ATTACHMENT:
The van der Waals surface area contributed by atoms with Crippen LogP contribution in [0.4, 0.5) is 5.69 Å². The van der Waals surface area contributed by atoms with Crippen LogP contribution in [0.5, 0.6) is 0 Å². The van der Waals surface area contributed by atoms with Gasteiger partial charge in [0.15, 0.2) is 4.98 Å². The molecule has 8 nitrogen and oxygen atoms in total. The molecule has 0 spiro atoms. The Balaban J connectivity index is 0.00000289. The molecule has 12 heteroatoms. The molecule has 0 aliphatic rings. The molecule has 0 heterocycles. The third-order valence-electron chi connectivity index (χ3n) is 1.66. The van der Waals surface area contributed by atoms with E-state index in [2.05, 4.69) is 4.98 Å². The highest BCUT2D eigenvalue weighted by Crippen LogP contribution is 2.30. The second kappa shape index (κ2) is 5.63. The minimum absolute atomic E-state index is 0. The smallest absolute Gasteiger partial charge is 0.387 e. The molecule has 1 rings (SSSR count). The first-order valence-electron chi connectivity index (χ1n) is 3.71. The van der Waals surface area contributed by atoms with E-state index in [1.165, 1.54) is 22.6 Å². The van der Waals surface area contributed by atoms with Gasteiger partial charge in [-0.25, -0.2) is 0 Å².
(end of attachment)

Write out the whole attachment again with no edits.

The van der Waals surface area contributed by atoms with Crippen LogP contribution in [0.4, 0.5) is 5.69 Å². The van der Waals surface area contributed by atoms with Crippen LogP contribution in [0.5, 0.6) is 0 Å². The van der Waals surface area contributed by atoms with Gasteiger partial charge in [0.15, 0.2) is 4.98 Å². The molecule has 8 nitrogen and oxygen atoms in total. The molecule has 0 spiro atoms. The Balaban J connectivity index is 0.00000289. The molecule has 12 heteroatoms. The molecule has 0 aliphatic rings. The molecule has 0 heterocycles. The third-order valence-electron chi connectivity index (χ3n) is 1.66. The van der Waals surface area contributed by atoms with E-state index in [2.05, 4.69) is 4.98 Å². The highest BCUT2D eigenvalue weighted by Crippen LogP contribution is 2.30. The second kappa shape index (κ2) is 5.63. The minimum absolute atomic E-state index is 0. The smallest absolute Gasteiger partial charge is 0.387 e. The molecule has 1 rings (SSSR count). The first-order valence-electron chi connectivity index (χ1n) is 3.71. The van der Waals surface area contributed by atoms with E-state index in [1.165, 1.54) is 22.6 Å². The van der Waals surface area contributed by atoms with Gasteiger partial charge in [-0.25, -0.2) is 0 Å².